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Social networking among Indiana State Bar meeting topics

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Lawyers are trained not to air their clients’ dirty laundry, but an attorney defending a murder suspect posted photos of her client’s leopard-print underwear on her personal Facebook page. A mistrial and the lawyer’s termination followed, the Miami Herald reported last month.

Perhaps she could have benefited from the social media and ethics presentation at the Indiana State Bar Association annual meeting, one of an array of programs Oct. 25 and 26. The Florida lawyer’s indiscretion is an extreme case, but it’s not unique in an atmosphere where not just sharing, but oversharing, is sometimes the expectation.

“It’s kind of the culture of social media that is directed at disclosure and openness, not guardedness, and there’s also sort of a seductiveness about it,” said Don Lundberg, a partner with Barnes & Thornburg LLP. “But there are confidentiality obligations to clients that are really quite sweeping and almost the very nature of social media is contrary to the obligations lawyers have to maintain all information confidentially.”

Lundberg Don Lundberg

Richmond private practitioner Amy Noe will join Lundberg in presenting the ethics portion of a two-hour CLE Oct. 25 called “Finding the Borders: Advertising in Multiple Jurisdictions or by Social Network.” Noe calls herself an avid social media networker; Lundberg said he seldom uses any.

“There are cases that come up where folks do not recognize that what you’re putting out there is not necessarily private,” Noe said, even on pages where a user thinks she might be controlling access. “You can control who sees your stuff,” she said, “but you can’t control who shares your stuff.”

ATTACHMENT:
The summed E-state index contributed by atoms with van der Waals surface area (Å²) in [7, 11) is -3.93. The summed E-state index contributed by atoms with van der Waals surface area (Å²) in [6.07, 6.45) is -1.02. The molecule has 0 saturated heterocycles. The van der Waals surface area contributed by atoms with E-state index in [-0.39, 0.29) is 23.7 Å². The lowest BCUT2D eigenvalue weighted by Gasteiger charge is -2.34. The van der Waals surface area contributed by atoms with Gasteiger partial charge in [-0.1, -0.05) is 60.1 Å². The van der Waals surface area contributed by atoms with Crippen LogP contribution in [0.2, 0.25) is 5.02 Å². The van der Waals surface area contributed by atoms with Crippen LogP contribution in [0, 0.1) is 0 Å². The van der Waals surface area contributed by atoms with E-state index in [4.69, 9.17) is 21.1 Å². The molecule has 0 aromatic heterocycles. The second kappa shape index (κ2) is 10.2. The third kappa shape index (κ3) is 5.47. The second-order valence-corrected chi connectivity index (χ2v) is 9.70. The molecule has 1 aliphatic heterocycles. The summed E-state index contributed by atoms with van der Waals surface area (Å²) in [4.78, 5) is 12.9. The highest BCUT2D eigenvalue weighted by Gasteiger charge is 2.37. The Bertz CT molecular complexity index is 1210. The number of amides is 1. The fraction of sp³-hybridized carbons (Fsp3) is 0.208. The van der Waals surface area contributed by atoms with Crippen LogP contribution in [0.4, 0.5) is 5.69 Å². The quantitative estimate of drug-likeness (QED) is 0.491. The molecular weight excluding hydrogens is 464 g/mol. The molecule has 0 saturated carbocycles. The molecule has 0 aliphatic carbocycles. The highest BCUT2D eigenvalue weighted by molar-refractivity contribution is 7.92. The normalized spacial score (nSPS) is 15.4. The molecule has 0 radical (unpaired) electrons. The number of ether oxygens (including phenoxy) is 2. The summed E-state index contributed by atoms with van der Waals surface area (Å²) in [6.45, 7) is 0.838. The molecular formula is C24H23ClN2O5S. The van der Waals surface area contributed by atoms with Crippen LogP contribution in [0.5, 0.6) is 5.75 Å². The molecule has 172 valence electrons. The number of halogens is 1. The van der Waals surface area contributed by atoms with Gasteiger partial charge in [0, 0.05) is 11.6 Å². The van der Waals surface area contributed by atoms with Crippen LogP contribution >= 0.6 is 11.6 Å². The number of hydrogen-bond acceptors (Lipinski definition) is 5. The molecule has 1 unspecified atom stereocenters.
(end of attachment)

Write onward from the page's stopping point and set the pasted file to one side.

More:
Noe said even seemingly innocuous comments shared online could have unintended consequences. Posting something such as “I can’t believe the crazy thing that happened in court today,” she said, could cross a line.

“You just never know if someone who sees that is going to be able to piece it together,” Noe said. But attorneys don’t lose their voice entirely where social media is concerned. “For the most part, there’s a line between talking about cases and talking about the practice,” she added.

Lundberg said the forum should be beneficial for attorneys who use social networking, even though the lines aren’t always clear.

“It could be and probably is the best course to treat it as a bright line – what happens in the office stays in the office,” Lundberg said. “But lawyers are not robots.”

The question of when social networking crosses the line into advertising, as well as advertising in multiple jurisdictions, will precede Lundberg and Noe’s presentation.

Lawrenceburg private practitioner David Lynch will join Indiana Supreme Court Disciplinary Commission General Counsel Charles Kidd for that presentation.

noe Noe

Kidd said the presentation will look particularly at media markets such as Chicago, Cincinnati and Louisville that cross state lines.

“What we know is that certainly there are different approaches to advertising in the surrounding states,” he said. “Our goal really is to highlight those differences.”

Media mentoring

How a lawyer responds to a press interview can make an impression. John Tompkins, a founder of Brown Tompkins Lory & Mastrian in Indianapolis, will advise attendees on making the impression they desire.